WASHINGTON — The new 12,000-square-foot William H. Gross Stamp Gallery, which opened September 22 at the National Postal Museum, added a new dimension to the museum, which is part of the Smithsonian Institution.
The gallery, one of the largest in the world dedicated to philately, has six thematic areas at street level, adjacent to the current space, which is largely below ground in the neoclassical City Post Office Building near Union Station.
The gallery includes a block of four of America’s most famous stamp, the Inverted Jenny of 1918, which shows an upside-down biplane due to a printing error; an envelope recovered from a Pony Express satchel seized by Native Americans in 1860; and the only envelope ever postmarked on the moon.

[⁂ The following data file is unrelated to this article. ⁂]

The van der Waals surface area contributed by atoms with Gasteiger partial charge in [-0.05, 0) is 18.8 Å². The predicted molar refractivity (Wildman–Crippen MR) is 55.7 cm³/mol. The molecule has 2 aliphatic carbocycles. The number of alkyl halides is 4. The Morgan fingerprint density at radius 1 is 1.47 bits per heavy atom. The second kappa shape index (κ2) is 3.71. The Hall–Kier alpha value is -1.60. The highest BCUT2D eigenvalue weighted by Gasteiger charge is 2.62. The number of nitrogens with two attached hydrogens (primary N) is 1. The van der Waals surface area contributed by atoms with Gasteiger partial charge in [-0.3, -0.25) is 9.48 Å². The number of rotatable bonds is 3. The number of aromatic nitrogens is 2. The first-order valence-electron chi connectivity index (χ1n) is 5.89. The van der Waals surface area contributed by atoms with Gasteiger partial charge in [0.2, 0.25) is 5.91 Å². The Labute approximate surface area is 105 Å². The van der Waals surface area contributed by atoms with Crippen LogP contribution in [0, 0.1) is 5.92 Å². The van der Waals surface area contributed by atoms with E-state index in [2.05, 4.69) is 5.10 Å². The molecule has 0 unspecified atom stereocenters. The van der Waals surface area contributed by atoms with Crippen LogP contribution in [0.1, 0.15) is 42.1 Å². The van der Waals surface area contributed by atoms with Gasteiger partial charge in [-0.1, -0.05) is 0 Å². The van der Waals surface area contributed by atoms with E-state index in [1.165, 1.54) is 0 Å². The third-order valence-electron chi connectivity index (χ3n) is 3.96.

To mark the opening, the U.S. Postal Service issued a replica Inverted Jenny for $2.
The exhibition “Stamps Around the Globe” features at least one stamp from every country, including some that no longer exist, that have ever printed stamps.
Another area shows examples of how stamp content, design and production have changed over time.
A block-long wall of windows fronting Massachusetts Avenue, which will be lit at night, features reproductions of 54 historic U.S. stamps.